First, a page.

18. SECTION 2 The Puritans Come to Massachusetts Bay • Puritans—religious group, wants to reform Church of England • To escape persecution, many Puritans sail to Americas (1630—1640) • This movement of Puritans is known as the Great Migration • 1,000 Puritans arrive at Massachusetts Bay Colony (1630) • They are well prepared; do not starve • First governor John Winthrop sets up a commonwealth NEXT

  19. SECTION 2 The New England Way • Basic unit of the commonwealth is congregation: - group of people who belong to same church - each congregation sets up own town - each town has a form of self-government Image • Puritans follow the “New England Way”: - emphasizes duty, godliness, hard work, honesty - work ethic helps growth of New England colonies - requires that all children learn to read Continued . . . NEXT

  20. SECTION 2 continued The New England Way • Puritan congregations set up new colonies • Thomas Hooker adopts Fundamental Orders of Connecticut (1639): - extends voting rights to non-church members - limits power of governor - expands idea of representative government • Portsmouth is first European settlement in New Hampshire Map NEXT

  21. SECTION 2 Challenges to Puritan Leaders • Massachusetts minister Roger Williamsopposes “New England Way” • Forced to leave colony, he founds colony of Rhode Island (1636) • This colony guarantees religious freedom, separation of church/state • Anne Hutchinson believes person can worship without church, Bible • Quakers believe person can know God through “inner light” • Also believe in treating Native Americans fairly, persecuted for this NEXT

  22. SECTION 2 King Philip’s War • Growing tensions over land between colonists, Native Americans • Europeans and Native Americans define land ownership differently: - to Europeans, land can be owned by individuals - to Native Americans, land belongs to everyone Continued . . . NEXT

  23. SECTION 2 continued King Philip’s War • King Philip’s War (1675—1676)—war between Puritans, Native Americans Chart • Native Americans lose war, are forced to become laborers • English settlers expand farther into Native American lands NEXT

  24. SECTION 2 The Salem Witchcraft Trials • By late 1600s, societal changes lead to fear, suspicion in New England • Pretending to be bewitched, girls falsely accuse others of witchcraft • Witch-hunts begin (1692); more than 100 people are arrested, tried • 20 found guilty and put to death • Panic short-lived; experience shows how society can make scapegoats NEXT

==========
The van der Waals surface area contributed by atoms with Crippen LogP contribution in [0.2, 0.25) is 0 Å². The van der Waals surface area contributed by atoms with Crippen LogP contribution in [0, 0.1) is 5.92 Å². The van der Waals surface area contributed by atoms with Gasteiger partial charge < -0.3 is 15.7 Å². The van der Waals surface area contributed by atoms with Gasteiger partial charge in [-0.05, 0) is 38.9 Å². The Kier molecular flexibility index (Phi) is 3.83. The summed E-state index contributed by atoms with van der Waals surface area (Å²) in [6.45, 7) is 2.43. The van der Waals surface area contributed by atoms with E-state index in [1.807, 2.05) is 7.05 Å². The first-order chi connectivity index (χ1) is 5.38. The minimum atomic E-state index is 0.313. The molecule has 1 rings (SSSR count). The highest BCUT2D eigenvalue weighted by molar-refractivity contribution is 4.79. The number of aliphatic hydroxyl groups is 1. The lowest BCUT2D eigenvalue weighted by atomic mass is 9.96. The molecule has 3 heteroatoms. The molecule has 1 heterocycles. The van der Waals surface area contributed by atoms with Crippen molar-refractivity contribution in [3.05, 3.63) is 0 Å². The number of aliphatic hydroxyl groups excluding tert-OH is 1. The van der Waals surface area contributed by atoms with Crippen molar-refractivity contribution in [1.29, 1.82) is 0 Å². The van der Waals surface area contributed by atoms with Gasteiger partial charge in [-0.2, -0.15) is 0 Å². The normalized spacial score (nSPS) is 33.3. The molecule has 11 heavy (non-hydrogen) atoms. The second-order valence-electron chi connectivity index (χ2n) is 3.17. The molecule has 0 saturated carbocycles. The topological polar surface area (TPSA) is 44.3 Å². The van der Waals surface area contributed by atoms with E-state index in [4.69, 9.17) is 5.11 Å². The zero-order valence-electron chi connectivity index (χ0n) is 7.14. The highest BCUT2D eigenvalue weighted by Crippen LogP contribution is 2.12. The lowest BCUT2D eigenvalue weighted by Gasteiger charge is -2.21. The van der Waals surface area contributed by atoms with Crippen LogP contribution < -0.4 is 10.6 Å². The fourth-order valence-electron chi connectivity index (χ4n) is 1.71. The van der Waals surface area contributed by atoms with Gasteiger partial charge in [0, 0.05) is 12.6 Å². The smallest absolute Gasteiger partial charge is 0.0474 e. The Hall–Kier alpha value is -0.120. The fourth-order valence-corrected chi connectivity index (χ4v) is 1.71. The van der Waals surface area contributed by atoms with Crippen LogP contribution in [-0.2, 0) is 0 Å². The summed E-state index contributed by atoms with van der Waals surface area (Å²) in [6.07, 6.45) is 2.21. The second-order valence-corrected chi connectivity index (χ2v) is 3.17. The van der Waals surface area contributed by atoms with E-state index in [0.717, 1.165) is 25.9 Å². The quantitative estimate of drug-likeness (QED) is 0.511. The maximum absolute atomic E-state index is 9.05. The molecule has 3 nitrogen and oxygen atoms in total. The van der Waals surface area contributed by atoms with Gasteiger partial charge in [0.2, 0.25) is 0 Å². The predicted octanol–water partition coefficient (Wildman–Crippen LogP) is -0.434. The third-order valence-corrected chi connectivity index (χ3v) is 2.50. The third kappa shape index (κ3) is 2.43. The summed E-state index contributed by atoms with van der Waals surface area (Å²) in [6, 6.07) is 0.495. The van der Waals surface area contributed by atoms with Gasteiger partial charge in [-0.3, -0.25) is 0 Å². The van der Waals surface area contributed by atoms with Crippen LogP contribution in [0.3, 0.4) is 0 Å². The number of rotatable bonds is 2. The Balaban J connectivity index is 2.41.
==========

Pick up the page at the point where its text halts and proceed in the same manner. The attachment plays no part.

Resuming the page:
25. Section 3 Founding the Middle and Southern Colonies The founding of the Middle and Southern colonies provided settlers with many economic opportunities. NEXT

  26. SECTION 3 Founding the Middle and Southern Colonies The Middle Colonies • Middle colonies—New York, New Jersey, Pennsylvania, Delaware • Are located between New England and Chesapeake region • Religious freedom attracts many groups • Conditions favorable for shipping, commerce, farming, livestock Image NEXT

  27. SECTION 3 New Netherland Becomes New York • Dutch settlers found New Netherland (1624) • Includes Hudson River valley, Long Island, land along Delaware River • Each patroonbrings 50 settlers; receives land grant, special privileges • Many different settlers arrive - 23 Jews (1654) - Africans come as slaves and indentured servants - Puritans Continued . . . NEXT

  28. SECTION 3 continuedNew Netherland Becomes New York • New Netherland’s governor Peter Stuyvesant attacks New Sweden • Wants to add land to New Netherland; New Sweden surrenders (1655) • England’s king wants Duke of York to drive Dutch out of New Netherland - Dutch colonies threaten England’s trade - Dutch colonies geographically divide the English colonies • New Netherland surrenders to English (1664) • Becomes proprietary colony—Duke of York is proprietor, or owner NEXT

  29. SECTION 3 New Jersey, Pennsylvania, and Delaware • Duke of York gives part of claim, province of New Jersey, to friends • Promise settlers religious freedom, land grants, representative assembly • American landowner William Pennjoins religious group—Quakers • To repay debts, English king gives large piece of land to Penn (1681) Continued . . . NEXT

  30. SECTION 3 continuedNew Jersey, Pennsylvania, and Delaware • William Penn uses land to create colony of Pennsylvania for Quakers: - welcomes different religious, ethnic groups - treats Native Americans fairly - becomes wealthy colony Image • Southern counties of Pennsylvania form own colony of Delaware NEXT

  31. SECTION 3 The Southern Colonies • Southern colonies—Maryland, the Carolinas, Georgia Map • West border is Appalachian Mountains; east border is Atlantic Ocean • Conditions good for warm-weather crops: tobacco, rice, indigo NEXT

  32. SECTION 3 Maryland and the Carolinas • Lord Baltimore establishes Maryland for Roman Catholics (1632) • Maryland passes Toleration Act—promises freedom of religion • Maryland’s economy is based on tobacco Image • Colony of Carolina (1663) grows rice, indigo; use enslaved African labor • Sell Native Americans into slavery; conflicts between colonists, tribes Continued . . . NEXT

  33. SECTION 3 continued Maryland and the Carolinas • Colonists overthrow Carolina’s proprietary rule • Carolina becomes royal colony—rule by king-appointed governor • Colony divides into North Carolina and South Carolina NEXT

  34. SECTION 3 Georgia • James Oglethorpe founds Georgia as refuge for debtors (1732) • During English-Spanish war, Spain tries to oust English colonists, but fails • English, Germans, Swiss, Scottish settle Georgia; all religions welcome • Oglethorpe’s strict rules upset colonists • In response, king makes Georgia a royal colony in 1752 NEXT